American Hero started a new chapter at SCC-PSTC | Whuff News

Arin Cannon does not use the parking lot reserved for veterans at Southwest Community College’s Public Safety Training Center.

The retired Army Ranger doesn’t have much to say about the Silver Star he earned while serving in Afghanistan.

His athleticism hides the fact that he is an amputee, and most recruits at SCC’s National Park Service-Park Ranger Law Enforcement Academy (NPS-PRLEA) have no idea they are training with a true American hero.

“It’s unreal to me to look at him and know what he’s been through and what he’s seen,” said Christopher Roberson, 31, of southeast Missouri. “You can see from the outside that he’s lost a leg in battle, but it’s amazing to see the way he goes through all of our physical experiences. He never gave up and you would never know he had been through anything.

SCC has hosted more than 100 law enforcement academies for the Park Service since 1978. Cannon is the most decorated military veteran ever, said Zach Dezarn, Southwest NPS-PRLEA coordinator.

That made the decision to designate Cannon as “section sergeant” — the highest rank in the unit — easy.

“The thing that stands out to me about it is how accomplished Mr. Cannon is, but he’s still very humble,” Dezarn said. “His level of experience and training far exceeds that of his peers, but he still holds them in high esteem. He trains and works with them and has become an asset to the class… It’s a very special situation that we’ve had in this academy.

During his 26-year military career, Cannon rose to the rank of sergeant major — his highest enlisted rank.

The Silver Star Medal is one of the highest awards for bravery that can be awarded to a member of the US military. Cannon was recognized for his actions during his first deployment to Afghanistan shortly after 9/11.

“There was one incident where we found a Navy SEAL that was separated from the group, and I was one of the leaders of the rapid reaction force that went in to rescue him,” Cannon said. “During the war, it was the longest war the United States had been in since Mogadishu. I hate to call it cliché, but it was kind of a ‘baptism by fire’ for us as people and as a country.

Cannon began his military service in 1996 after graduating from high school in Florida, and made his debut in 1.St Ranger Battalion in 75Th Ranger Regiment.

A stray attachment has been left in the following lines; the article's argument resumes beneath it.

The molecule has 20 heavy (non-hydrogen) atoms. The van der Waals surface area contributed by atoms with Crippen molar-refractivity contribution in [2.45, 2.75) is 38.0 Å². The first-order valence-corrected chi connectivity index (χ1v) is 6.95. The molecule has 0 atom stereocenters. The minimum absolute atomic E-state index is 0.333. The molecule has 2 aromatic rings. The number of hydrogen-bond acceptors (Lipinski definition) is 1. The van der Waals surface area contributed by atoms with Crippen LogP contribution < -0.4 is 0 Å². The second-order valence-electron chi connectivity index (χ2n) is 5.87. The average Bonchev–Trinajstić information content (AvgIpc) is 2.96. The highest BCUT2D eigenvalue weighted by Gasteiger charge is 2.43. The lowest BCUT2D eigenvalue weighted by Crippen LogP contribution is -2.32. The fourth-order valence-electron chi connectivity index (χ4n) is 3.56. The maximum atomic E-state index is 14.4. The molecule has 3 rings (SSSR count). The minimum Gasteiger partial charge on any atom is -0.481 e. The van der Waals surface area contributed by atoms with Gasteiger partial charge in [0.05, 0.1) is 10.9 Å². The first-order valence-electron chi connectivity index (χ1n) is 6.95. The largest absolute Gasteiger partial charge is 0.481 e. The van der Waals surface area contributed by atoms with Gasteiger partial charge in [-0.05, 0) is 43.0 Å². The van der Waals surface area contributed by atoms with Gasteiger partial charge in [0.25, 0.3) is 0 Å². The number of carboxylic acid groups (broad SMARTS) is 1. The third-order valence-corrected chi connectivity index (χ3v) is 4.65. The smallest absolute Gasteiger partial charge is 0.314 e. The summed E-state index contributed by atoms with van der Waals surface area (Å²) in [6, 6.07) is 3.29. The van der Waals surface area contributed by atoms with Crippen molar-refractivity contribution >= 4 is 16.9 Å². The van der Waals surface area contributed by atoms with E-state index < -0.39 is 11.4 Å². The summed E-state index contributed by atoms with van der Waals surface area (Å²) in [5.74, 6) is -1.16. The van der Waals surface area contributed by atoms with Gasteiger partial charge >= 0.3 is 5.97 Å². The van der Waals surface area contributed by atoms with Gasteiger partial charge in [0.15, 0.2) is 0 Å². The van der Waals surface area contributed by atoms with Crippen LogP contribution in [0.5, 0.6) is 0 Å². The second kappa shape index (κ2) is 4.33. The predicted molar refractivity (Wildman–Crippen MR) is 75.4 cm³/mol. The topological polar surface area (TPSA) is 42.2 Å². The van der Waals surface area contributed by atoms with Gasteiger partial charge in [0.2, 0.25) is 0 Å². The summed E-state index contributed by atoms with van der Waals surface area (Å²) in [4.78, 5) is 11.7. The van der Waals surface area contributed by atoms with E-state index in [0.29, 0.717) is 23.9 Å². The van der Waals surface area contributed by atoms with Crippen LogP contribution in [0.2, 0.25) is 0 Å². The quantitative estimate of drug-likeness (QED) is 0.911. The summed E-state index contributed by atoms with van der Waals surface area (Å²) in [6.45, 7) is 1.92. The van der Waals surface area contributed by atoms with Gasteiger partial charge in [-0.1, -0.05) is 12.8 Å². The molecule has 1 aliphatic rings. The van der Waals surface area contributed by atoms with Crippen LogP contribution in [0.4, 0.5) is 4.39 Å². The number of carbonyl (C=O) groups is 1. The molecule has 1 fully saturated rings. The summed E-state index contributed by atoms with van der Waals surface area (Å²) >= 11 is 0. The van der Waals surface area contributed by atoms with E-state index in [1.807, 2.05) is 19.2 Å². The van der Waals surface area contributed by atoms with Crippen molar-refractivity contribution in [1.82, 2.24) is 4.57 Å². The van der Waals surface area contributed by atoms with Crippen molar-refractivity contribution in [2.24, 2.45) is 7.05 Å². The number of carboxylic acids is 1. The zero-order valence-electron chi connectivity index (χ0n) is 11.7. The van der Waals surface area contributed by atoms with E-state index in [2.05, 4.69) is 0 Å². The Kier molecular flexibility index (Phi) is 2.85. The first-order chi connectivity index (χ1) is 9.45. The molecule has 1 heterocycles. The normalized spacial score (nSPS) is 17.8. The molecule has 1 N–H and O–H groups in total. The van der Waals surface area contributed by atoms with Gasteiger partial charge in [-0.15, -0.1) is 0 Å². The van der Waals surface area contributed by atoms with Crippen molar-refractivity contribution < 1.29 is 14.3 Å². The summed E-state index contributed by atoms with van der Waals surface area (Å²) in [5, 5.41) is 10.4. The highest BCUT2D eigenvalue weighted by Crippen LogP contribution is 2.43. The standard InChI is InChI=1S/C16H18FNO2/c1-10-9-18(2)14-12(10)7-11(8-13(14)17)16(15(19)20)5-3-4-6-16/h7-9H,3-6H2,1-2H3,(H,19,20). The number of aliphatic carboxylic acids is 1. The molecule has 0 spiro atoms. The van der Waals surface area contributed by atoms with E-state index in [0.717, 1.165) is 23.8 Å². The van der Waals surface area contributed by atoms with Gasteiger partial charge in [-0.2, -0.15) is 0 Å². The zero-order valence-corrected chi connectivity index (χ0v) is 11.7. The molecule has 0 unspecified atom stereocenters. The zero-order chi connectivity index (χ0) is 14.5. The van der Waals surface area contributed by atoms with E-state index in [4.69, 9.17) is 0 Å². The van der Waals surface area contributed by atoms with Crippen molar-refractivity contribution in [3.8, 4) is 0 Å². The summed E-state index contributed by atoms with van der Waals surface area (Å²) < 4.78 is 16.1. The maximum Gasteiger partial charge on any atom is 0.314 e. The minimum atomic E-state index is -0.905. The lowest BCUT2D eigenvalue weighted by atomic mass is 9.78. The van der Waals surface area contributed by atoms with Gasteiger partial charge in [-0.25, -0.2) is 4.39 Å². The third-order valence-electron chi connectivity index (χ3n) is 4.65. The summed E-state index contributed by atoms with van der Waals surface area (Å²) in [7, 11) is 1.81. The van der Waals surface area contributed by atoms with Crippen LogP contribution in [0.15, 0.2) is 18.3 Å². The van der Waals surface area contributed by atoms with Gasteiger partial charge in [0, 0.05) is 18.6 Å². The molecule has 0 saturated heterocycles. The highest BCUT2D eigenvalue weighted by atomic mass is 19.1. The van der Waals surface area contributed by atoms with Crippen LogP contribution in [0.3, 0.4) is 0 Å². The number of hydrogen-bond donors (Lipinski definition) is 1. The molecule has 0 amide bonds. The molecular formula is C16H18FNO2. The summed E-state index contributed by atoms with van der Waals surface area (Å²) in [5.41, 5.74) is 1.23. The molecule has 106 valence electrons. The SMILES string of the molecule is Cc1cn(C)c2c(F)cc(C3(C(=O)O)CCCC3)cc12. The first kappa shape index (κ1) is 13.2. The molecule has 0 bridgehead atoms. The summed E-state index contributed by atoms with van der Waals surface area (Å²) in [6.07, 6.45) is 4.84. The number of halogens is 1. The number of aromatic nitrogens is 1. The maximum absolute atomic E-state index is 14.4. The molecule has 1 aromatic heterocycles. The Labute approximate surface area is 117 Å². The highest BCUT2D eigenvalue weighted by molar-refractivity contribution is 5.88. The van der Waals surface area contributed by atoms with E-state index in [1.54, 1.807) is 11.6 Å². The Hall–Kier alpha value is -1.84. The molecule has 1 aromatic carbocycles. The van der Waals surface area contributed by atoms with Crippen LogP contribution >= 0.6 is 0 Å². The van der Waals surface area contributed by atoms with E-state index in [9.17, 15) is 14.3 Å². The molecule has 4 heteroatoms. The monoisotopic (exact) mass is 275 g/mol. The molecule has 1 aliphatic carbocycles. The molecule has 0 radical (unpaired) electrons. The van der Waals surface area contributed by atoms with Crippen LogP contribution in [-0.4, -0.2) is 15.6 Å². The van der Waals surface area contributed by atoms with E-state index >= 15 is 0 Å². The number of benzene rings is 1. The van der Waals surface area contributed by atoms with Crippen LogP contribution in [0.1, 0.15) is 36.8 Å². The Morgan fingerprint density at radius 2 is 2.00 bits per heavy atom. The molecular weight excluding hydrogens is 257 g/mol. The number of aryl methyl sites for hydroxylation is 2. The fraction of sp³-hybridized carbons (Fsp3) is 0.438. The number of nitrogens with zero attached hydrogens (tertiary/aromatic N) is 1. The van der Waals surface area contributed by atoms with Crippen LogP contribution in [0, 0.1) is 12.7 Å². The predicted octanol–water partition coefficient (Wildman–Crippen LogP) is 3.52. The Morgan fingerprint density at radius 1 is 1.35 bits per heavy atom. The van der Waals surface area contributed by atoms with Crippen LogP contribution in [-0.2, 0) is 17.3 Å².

He was first deployed in December 2001 and has continued as the Special Forces Commander for the last 24 years of his military career.

He traveled to the Middle East, North Africa and Europe.

“It’s as deep as I can get,” he said.

Asked how he felt about the country he had served, defended and protected for three decades, Cannon said, “I have as red blood as an American can. What we need to realize is that information is available at a greater speed and accessibility than anyone in history has ever seen before. So I don’t think things are much different from the past in our history. I think it’s more in our face. The more we look inward and take care of our neighbors and influence the things that you have control over and let things play out – the better off we’ll be.”

Canon in 2010

Finally, in 2018, he underwent an amputation to remove part of his injured leg below the knee. He now uses a prosthesis that enhances his mobility. He starts working out at 5 a.m. every day and does a full set of Crossfit training and physical therapy before going through the academy’s rigorous daily regimen.

His tenacity and humility inspired recruits like Roberson.

“It makes you want to work harder and lets you know when you’re in a situation that you’re not out of the fight,” Roberson said. “I mean, look at the canon and all the stuff that’s gone through. In the real world, if we (recruiters) are fighting for our lives, he’s probably going to pop into our minds and say, ‘You’re not out of it. Get up.’ He is a great role model and mentor in this department.”

Cannon, now 45, retired last summer from a 26-year career in the military. Soon after, he enrolled in the Southwest Park Ranger Academy.

“There are some people who have a calling and realize they have the ability to do something,” he said. “And also, I’m not a ‘sit in a room’ or ‘sit on the front porch’ kind of person. My kids (ages 5 and 7) are both young, so it appeals to me to be able to be in a beautiful, natural setting while benefiting the Park Service and allowing my kids to grow up in that environment.

SCC is very grateful for the training provided by the Public Safety Training Center.

“(The Southwest NPS-PRLEA) is top notch,” Cannon said. “I’ve been involved in other areas and other schools, and I think the teachers here — and the facility — are the highest I’ve ever experienced.”

Likewise, members of the Southwestern Public Safety Training Group are pleased to have Cannon’s background as a recruit.

“Our team is always honored to serve those they serve,” said Curtis Dudle, SCC’s dean of public safety training. “We are especially honored to serve our veterans. Being recruited into an academy of Mr. Cannon’s caliber is humbling and encouraging not only to other recruits, but to our entire PSTC team as we continue to deliver on our mission. “Excellence in Training” To our public safety professionals.”

For more information about Southwestern and all the programs it offers, visit, call 828.339.4000 or visit your nearest SCC office.

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